Dr. Grace Macapagal, in-house psychiatrist for crisis intervention rehabilitation in the Department of Social Welfare and Development, said that in cases where the mother or the father leaves to work abroad, there is an indirect effect on the children left behind.

"Migration of one parent or both is a very painful time for children and can cause bad emotions to stir up," she said.

In the case of an absentee father, Macapagal said, boys belonging to OFW families develop gender identity problems which become more "obvious when they grow old."

On the other hand, there is the "feminization" of OFWs, or where more women are now working abroad, leaving the care of children to their husbands. This is causing a role where fathers are left to care for children even if they are not prepared.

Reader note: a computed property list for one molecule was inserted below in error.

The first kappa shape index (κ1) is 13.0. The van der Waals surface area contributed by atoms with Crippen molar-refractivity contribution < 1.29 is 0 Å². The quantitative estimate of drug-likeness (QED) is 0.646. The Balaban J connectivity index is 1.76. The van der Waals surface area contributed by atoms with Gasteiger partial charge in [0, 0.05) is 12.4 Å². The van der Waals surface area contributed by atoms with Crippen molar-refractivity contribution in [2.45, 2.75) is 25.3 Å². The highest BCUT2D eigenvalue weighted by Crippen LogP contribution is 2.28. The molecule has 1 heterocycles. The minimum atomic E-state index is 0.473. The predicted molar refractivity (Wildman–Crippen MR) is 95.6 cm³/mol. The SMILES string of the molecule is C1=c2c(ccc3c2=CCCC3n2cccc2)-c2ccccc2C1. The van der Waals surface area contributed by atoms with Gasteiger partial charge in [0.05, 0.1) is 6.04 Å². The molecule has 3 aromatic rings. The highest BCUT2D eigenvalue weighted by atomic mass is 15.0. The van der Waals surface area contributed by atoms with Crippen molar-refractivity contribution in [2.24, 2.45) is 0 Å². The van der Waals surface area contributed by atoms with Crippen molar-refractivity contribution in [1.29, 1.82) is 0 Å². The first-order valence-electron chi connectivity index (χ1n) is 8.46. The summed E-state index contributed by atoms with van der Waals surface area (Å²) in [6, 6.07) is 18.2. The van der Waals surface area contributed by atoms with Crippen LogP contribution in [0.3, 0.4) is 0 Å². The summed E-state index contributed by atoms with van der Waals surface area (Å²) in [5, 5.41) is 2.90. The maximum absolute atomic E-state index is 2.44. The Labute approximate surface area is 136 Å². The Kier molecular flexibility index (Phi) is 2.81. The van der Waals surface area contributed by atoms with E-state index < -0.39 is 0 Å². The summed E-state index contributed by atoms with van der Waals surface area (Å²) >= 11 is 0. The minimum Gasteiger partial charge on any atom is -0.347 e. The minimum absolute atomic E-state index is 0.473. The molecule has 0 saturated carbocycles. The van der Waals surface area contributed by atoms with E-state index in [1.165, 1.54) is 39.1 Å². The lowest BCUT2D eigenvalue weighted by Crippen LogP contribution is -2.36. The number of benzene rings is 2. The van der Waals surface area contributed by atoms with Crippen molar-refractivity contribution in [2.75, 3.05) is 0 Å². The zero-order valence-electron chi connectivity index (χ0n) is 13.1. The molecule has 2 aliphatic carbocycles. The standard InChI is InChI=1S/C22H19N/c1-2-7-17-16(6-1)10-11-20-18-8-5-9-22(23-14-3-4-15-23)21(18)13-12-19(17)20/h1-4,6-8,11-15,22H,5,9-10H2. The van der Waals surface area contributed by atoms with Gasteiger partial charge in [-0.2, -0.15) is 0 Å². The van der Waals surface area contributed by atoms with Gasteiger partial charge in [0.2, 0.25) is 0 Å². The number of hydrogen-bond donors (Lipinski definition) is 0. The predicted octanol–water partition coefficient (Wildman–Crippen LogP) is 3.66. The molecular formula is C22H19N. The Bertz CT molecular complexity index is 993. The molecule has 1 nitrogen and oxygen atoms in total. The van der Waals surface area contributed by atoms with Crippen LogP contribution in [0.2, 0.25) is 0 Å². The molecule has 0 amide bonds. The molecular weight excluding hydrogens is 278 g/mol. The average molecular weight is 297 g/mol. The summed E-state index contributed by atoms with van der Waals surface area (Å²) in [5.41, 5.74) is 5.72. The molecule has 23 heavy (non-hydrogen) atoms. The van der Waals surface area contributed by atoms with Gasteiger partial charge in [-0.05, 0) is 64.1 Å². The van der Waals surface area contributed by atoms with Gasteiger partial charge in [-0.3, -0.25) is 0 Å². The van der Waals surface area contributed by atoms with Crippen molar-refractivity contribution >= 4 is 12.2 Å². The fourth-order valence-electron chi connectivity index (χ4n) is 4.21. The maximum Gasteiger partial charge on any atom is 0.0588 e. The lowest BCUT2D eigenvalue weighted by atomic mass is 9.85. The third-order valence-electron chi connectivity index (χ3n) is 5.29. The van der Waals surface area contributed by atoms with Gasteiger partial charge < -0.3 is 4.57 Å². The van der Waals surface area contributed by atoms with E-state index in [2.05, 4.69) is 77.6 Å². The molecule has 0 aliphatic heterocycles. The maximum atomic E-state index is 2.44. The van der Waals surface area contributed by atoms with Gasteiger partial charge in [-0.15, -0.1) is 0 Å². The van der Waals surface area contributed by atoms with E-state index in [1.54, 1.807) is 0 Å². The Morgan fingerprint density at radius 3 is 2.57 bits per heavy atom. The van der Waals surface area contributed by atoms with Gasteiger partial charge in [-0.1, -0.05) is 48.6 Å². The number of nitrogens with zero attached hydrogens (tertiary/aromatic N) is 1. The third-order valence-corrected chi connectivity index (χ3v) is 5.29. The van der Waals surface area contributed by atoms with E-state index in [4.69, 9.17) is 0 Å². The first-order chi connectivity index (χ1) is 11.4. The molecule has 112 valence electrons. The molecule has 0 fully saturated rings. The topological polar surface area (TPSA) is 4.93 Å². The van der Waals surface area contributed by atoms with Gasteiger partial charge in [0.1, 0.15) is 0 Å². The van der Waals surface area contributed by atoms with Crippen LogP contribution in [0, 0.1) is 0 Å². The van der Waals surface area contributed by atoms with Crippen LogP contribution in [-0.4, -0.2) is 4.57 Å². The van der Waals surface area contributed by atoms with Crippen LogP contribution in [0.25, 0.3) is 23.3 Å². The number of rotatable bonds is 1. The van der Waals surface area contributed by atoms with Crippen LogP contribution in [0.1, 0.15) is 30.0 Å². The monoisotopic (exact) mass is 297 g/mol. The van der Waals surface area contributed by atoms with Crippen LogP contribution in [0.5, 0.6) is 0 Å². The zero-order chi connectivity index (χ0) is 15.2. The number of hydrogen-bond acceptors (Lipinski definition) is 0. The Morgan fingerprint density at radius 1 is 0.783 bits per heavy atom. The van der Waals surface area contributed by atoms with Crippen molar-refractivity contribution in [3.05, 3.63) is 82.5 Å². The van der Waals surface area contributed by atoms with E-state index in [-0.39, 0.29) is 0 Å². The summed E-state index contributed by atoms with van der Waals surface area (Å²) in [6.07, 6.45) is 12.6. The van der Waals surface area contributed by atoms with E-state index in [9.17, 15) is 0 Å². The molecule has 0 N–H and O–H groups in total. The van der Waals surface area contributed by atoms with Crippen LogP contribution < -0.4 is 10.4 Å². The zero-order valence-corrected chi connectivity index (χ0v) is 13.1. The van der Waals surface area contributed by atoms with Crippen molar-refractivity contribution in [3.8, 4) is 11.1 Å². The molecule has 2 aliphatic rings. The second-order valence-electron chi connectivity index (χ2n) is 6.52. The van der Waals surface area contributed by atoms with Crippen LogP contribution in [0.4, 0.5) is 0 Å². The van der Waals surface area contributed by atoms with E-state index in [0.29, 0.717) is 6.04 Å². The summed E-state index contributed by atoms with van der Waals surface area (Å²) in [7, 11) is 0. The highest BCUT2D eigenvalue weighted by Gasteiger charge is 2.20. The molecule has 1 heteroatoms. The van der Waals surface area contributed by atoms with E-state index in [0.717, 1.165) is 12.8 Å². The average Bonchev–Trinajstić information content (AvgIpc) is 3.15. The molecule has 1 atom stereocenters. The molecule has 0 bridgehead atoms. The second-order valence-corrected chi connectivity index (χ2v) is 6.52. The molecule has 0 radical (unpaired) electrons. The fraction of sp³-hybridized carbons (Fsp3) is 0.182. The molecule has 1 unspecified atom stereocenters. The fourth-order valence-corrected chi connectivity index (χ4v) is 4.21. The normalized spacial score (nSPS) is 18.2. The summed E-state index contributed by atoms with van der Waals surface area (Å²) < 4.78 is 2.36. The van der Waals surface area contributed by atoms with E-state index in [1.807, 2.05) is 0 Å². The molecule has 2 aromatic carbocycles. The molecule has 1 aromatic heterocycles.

Macapagal added that there are also instances where the eldest daughters become the "substitute" for the mother.

"Minsan it’s the eldest daughter who takes up the role of the OFW mother. Sometimes they also take the sexual roles of the mother to some fathers," she related.

The doctors said one way of combating these problems is the utilization of an extended family in which relatives could act as surrogate parents.

Tuesday, January 15, 2008

Pambungad at Pagpapakilala sa Blog na ito

May panahon na mag-blog kaya magiging aktibo muli - SANA ang mga blogs ko. Nais ko na isulat karamihan ang mga entry o posting dito sa Filipino o Taglish. Dahil ang pamagat ay nasa Filipino kung kaya't susubukan ko na magsulat sa Filipino.

May unang entry na subalit wala pang maayos na pambungad kung ano ang blog na ito kung kaya't susubukan ko na bigyang linaw kung ano ang blog na ito.

Tawag ko sa sarili, akoy anak ng OFW, kapatid ng OFW, kamag-anak ng OFW, mamamayan ng bansa ng OFW. Ipinagmamalaki ko na OFW din ako.